Kenneth Hugdahl: Auditory hallucinations – To hear voices that do not exist

Arrangement info

  • StedDet Norske Videnskaps-Akademi, Drammensveien 78
  • Dato4. November, 2015
  • Tid18:00 to 20:00
  • Oslo, Norway

Kenneth Hugdahl: Auditory hallucinations – To hear voices that do not exist

Prof. Kenneth Hugdahl is a Swedish-born psychologist (phD from Uppsala University in 1977) and a pioneer in fMRI research in Norway and Scandinavia. In 1984 he was appointed professor at the University of Bergen. He is currently the Head of the Bergen fMRI Group which initiated use of functional magnetic resonance imaging (fMRI) in neuroscience in Norway and the Nordic countries in the 1990s.

November 4th, 2015

18.00 – 18.05   Opening by representative of The Norwegian Academy of Science and Letters

18.05– 18.10   Introduction by Professor Johan F. Storm, Neurophysiology, University of Oslo

18.10– 19.00   Lecture by Professor Kenneth Hughdal

19.00– 19.10  10 minutes break

19.10– 20.00   Panel discussion and questions from the audience


Poster HUGHDAL i FBF-DNVA 4 Nov 2015


Poster HUGHDAL i FBF-DNVA 4 Nov 2015

The research of Prof. Hugdahl and the Bergen fMRI group (http://www.uib.no/en/rg/fmri) is focused on brain activation studies related to a broad spectre of cognitive functions, including laterality, speech and language, working memory, attention, cognitive control and emotions, depression and aging. The group is also involved in research related to morphometry, perfusion/diffusion imaging, diffusion tensor imaging, spectroscopy, EEG and neuroinformatics, using a range of statistical tools and software. A particular focus for the fMRI Group is on the study of auditory hallucinations in schizophrenia, and dichotic listening studies of cognitive control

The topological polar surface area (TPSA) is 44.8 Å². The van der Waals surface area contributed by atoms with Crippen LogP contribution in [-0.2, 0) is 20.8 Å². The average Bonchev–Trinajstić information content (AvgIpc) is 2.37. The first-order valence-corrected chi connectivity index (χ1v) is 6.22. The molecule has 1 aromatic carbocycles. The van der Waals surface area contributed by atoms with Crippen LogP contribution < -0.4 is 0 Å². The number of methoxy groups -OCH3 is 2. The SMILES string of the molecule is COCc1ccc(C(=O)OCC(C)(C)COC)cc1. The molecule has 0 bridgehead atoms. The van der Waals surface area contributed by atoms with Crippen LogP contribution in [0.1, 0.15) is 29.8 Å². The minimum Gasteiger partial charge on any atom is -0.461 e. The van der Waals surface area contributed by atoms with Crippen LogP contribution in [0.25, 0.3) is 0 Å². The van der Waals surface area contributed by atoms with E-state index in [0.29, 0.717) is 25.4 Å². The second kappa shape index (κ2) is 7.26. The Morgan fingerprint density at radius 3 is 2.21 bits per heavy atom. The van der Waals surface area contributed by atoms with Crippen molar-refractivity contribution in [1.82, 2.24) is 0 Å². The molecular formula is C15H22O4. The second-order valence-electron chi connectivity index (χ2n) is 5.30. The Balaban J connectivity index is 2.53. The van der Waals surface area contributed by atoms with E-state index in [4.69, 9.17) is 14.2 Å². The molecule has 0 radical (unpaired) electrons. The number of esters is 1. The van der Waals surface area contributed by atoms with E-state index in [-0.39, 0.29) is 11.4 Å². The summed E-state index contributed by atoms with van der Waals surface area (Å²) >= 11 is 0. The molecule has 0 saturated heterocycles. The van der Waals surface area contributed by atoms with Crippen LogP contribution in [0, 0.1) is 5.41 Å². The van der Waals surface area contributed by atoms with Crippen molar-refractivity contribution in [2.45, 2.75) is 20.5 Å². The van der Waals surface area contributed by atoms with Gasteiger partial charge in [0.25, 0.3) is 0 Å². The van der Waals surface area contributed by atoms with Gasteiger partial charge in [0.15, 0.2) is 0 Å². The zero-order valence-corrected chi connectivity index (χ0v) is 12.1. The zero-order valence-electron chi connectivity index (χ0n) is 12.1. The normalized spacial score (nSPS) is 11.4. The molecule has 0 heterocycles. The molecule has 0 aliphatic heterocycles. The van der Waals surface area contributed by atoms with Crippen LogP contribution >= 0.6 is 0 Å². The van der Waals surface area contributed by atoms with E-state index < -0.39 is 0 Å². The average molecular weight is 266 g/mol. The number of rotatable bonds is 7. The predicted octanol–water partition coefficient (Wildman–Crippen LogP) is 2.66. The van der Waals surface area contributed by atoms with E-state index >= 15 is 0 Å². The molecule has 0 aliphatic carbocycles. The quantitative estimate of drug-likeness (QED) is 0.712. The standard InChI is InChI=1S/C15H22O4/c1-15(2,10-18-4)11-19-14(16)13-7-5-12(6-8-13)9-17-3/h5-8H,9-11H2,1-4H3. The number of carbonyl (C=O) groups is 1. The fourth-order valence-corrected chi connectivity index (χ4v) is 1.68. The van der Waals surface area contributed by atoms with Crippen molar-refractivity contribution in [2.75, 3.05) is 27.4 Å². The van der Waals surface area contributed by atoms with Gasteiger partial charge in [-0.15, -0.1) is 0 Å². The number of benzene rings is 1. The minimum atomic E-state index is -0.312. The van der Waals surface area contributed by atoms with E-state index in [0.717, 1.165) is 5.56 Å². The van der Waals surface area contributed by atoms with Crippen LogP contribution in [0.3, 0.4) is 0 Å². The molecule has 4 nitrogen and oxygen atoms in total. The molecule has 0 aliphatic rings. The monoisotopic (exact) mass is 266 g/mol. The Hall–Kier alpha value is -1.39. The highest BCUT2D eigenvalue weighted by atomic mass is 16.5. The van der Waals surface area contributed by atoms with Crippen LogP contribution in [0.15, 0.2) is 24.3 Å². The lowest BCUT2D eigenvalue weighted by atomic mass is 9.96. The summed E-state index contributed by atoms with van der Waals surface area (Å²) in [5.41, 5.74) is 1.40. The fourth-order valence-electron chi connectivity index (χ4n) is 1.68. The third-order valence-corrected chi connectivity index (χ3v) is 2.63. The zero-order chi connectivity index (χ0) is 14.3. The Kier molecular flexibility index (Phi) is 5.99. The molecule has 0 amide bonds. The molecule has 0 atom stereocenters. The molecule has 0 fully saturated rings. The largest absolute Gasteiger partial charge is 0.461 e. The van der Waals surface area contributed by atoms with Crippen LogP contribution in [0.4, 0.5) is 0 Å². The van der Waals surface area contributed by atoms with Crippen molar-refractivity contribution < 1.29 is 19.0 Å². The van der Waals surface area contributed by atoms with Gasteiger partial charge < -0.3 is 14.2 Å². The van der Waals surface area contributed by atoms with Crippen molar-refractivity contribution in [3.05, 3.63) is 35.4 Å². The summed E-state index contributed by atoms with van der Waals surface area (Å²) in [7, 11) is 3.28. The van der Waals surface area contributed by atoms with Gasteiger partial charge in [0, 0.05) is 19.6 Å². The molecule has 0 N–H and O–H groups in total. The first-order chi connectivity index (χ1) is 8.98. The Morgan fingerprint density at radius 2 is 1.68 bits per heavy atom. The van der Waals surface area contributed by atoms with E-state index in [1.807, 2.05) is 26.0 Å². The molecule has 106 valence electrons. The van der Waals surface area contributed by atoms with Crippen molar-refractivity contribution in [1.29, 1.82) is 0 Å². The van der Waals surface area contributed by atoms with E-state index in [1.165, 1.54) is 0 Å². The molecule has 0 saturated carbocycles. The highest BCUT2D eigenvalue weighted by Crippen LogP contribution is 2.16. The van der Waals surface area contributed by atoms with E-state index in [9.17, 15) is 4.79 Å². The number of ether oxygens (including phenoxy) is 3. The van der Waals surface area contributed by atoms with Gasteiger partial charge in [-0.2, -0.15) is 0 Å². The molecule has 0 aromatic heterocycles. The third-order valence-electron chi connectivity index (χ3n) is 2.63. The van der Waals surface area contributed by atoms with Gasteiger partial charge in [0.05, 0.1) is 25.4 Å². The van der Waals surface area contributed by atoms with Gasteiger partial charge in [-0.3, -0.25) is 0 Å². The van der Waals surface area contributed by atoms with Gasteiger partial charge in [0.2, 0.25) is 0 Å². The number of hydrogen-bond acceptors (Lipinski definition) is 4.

Bergen fMRI Group is the recipient of an European Research Council Advanced Grant (ERCAdG) through professor Kenneth Hugdahl in 2010.


Notable publications include Psychophysiology: The Mind-Body Perspective (1995), Experimental Methods in Neuropsychology (2002) and The Asymmetrical Brain (2003). He also edited the Scandinavian Journal of Psychology from 1990 to 2004

He was a member of the Research Council of Norway from 1988 to 1989, and of the MacArthur Foundation from 1990 to 2000. He is a member of the Norwegian Academy of Science and Letters.